After falling to 0-11 on the 2011 NFL season last Sunday in a 27-19 loss to the Carolina Panthers at Lucas Oil Stadium, the Indianapolis Colts’ brass on Wednesday resorted to what could be the first of many — MANY — changes for the free-falling franchise.
Flanked by front office leaders Bill and Chris Polian, Colts coach Jim Caldwell announced that defensive coordinator Larry Coyer, whom Caldwell replaced Ron Meeks with after being promoted to head coach in 2009, had been dismissed and that long-time linebackers coach Mike Murphy would assume defensive coordinator duties for the rest of the season.
Caldwell also announced a move that many thought might have come much sooner: Dan Orlovsky will replace Curtis Painter as Indy’s starting quarterback when it faces arch-rival New England (8-3) at 1 p.m. Sunday at Gillette Stadium.
Obviously, changes needed to be made within the Colts organization. And don’t think more aren’t on the way.
As far as Wednesday’s changes go, both eventually would be made.
Coyer, a football lifer, can’t absorb all the blame for the ineptness of the Colts defense, ranked 29th in the league. He really had next to a bare cupboard going into 2011, and the quantity and quality of players at his disposal only diminished further once starters Gary Brackett and Melvin Bullitt were lost for the season early on and when the team inexplicably cut cornerback Justin Tryon in favor of Jacob Lacey (although Lacey has since been supplanted by first-year man Kevin Thomas, who hasn’t looked too shabby). The defensive line, riddled with injuries and lacking many guys able to get a push against the run. Not much Coyer can do to maximize the Tampa 2 scheme without a full complement of talent.
But then, didn’t Caldwell bring in Coyer with the desire to deviate from the Tampa 2, which former coach Tony Dungy installed? We all were told Coyer was going to get a little more creative with the defense, cooking up blitz packages and playing more man coverage. We did see those things his first year in 2009 — former defensive lineman Raheem Brock stood up on some passing downs — but it’s safe to say we have not seen any of that this year. True, part of that is personnel and the offense’s inability to score, but one can expect the coaches to make at least something happen when it counts. Tough to say he’s done that when the Colts can boast the worst third-down defense in the NFL — opponents have converted 48 percent of their third downs against Indy.
As for Orlovsky getting the nod over Painter, I believe I speak for most Colts fans when I say, “Better late than never.” I expected the club to make this move during the bye week following Painter’s clunker against Jacksonville (he actually threw three interceptions in one drive in that game; the first two were negated by a ruled incomplete pass and a successful challenge of 12 men in the Jaguars huddle). However, Painter got the start again last Sunday with a vote of confidence from Caldwell, who said he was “developing.”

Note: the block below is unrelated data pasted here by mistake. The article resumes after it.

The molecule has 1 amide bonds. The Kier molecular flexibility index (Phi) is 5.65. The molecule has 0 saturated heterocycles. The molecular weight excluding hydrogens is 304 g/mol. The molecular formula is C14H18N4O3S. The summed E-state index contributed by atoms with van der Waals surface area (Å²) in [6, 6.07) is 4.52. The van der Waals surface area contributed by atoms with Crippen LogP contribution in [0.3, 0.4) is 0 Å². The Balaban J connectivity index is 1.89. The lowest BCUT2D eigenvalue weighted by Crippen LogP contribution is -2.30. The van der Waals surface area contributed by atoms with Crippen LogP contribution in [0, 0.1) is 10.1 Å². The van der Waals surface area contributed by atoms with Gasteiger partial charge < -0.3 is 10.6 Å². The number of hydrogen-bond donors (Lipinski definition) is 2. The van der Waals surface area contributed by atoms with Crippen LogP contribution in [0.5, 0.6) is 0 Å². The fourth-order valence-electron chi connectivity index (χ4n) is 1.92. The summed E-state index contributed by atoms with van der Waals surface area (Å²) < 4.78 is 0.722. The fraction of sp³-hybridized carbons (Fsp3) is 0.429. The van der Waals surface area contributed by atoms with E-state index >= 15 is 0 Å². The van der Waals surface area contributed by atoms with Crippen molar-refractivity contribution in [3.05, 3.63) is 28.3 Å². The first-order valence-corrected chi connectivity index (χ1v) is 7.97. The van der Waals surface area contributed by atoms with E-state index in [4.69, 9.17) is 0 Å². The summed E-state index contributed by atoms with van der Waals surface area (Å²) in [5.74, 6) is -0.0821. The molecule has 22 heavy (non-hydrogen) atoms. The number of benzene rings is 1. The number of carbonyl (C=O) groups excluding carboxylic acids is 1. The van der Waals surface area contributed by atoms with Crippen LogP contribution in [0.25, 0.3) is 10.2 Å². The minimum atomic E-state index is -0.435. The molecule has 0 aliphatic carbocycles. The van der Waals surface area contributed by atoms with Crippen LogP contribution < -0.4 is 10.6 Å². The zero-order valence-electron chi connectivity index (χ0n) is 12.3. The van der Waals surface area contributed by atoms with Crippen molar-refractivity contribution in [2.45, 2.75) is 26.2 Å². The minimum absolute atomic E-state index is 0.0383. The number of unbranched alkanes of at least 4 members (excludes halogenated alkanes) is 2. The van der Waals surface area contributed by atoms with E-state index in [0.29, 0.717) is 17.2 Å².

While Painter did look nice in an attempt at a game-tying drive late, he ended it and the Colts’ chances at a win by throwing an interception in the end zone from the 3-yard line with 35 seconds remaining. It was his second pick of the day, and much of his yardage — 226 yards — could be attributed to yards after the catch, including his 56-yard touchdown connection with Reggie Wayne. Wayne brilliantly shook off two tackles from midfield en route to that score.
Speaking of that last stand, what was with the play calling? The Colts had a first-and-goal with the better portion of a minute remaining, and Donald Brown had had success running the ball against the Panthers’ bottom-ranked rush defense. No running plays, coaches?
At any rate, Orlovsky isn’t that much better than Painter, but he has to be given a shot. Painter is now 0-8 as a starter with six touchdowns to nine interceptions and a 66.6 rating. While I maintain my stance that Painter needed to start for much of this season so that the Colts could find out what they had in him, they have found out — apparently after us — that he isn’t a capable starting quarterback in this league. Not that Orlovsky is, but he’s different. He’s a change that perhaps can spark the offense.
Also, isn’t it fair to give the quarterback who played for the only 0-16 team in NFL history a chance to personally prevent that from happening a second time?
While these changes won’t help the Colts beat the Patriots, who open as 21-point favorites in this contest, they’re a start to what might eventually become drastic alterations within the Colts. I’m sure Caldwell feels the heat, especially now that one of the assistants he brought in has been shown the door. The bigger question, as I’ve mentioned before, is what happens within the front office. Does Bill Polian retire and give full control to Chris? Does Jim Irsay just decide to use this opportunity to part ways with the Polians altogether and move this franchise in a new direction?
Anything is possible, especially if the Colts go winless. Not winning a game at the professional level is a personnel problem — and by extension a front office problem.
We’ll soon see.